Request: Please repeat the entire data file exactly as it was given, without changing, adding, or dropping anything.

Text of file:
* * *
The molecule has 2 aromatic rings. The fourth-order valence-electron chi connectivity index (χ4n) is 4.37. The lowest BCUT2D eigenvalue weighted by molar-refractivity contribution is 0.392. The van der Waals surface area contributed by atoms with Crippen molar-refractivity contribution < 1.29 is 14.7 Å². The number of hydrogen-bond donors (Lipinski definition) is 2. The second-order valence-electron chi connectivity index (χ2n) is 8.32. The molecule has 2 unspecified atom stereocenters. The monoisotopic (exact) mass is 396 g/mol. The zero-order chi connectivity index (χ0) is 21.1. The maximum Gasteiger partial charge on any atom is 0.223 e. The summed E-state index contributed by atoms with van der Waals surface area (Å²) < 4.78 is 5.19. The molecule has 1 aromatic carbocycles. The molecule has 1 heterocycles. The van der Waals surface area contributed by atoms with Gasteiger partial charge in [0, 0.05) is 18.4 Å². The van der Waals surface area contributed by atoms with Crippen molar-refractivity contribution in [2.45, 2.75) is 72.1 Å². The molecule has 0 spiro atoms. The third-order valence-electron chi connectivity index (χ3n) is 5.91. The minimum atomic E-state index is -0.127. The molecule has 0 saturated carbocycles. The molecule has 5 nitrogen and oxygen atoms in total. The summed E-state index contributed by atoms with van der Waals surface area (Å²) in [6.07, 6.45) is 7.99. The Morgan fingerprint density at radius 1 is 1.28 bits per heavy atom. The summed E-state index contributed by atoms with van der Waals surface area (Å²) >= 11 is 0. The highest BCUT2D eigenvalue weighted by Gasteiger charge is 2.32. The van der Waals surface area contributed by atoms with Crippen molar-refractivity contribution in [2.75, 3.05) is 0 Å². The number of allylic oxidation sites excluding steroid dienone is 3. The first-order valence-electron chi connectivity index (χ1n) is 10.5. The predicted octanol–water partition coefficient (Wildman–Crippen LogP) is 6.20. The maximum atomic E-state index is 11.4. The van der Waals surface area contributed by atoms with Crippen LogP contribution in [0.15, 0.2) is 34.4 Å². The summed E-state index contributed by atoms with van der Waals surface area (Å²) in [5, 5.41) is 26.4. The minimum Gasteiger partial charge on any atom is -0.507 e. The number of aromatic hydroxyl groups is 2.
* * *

The molecule has 2 aromatic rings. The fourth-order valence-electron chi connectivity index (χ4n) is 4.37. The lowest BCUT2D eigenvalue weighted by molar-refractivity contribution is 0.392. The van der Waals surface area contributed by atoms with Crippen molar-refractivity contribution < 1.29 is 14.7 Å². The number of hydrogen-bond donors (Lipinski definition) is 2. The second-order valence-electron chi connectivity index (χ2n) is 8.32. The molecule has 2 unspecified atom stereocenters. The monoisotopic (exact) mass is 396 g/mol. The zero-order chi connectivity index (χ0) is 21.1. The maximum Gasteiger partial charge on any atom is 0.223 e. The summed E-state index contributed by atoms with van der Waals surface area (Å²) < 4.78 is 5.19. The molecule has 1 aromatic carbocycles. The molecule has 1 heterocycles. The van der Waals surface area contributed by atoms with Gasteiger partial charge in [0, 0.05) is 18.4 Å². The van der Waals surface area contributed by atoms with Crippen molar-refractivity contribution in [2.45, 2.75) is 72.1 Å². The molecule has 0 spiro atoms. The third-order valence-electron chi connectivity index (χ3n) is 5.91. The minimum atomic E-state index is -0.127. The molecule has 0 saturated carbocycles. The molecule has 5 nitrogen and oxygen atoms in total. The summed E-state index contributed by atoms with van der Waals surface area (Å²) in [6.07, 6.45) is 7.99. The Morgan fingerprint density at radius 1 is 1.28 bits per heavy atom. The summed E-state index contributed by atoms with van der Waals surface area (Å²) >= 11 is 0. The highest BCUT2D eigenvalue weighted by Gasteiger charge is 2.32. The van der Waals surface area contributed by atoms with Crippen molar-refractivity contribution in [2.75, 3.05) is 0 Å². The number of allylic oxidation sites excluding steroid dienone is 3. The first-order valence-electron chi connectivity index (χ1n) is 10.5. The predicted octanol–water partition coefficient (Wildman–Crippen LogP) is 6.20. The maximum atomic E-state index is 11.4. The van der Waals surface area contributed by atoms with Crippen LogP contribution in [0.15, 0.2) is 34.4 Å². The summed E-state index contributed by atoms with van der Waals surface area (Å²) in [5, 5.41) is 26.4. The minimum Gasteiger partial charge on any atom is -0.507 e. The number of aromatic hydroxyl groups is 2.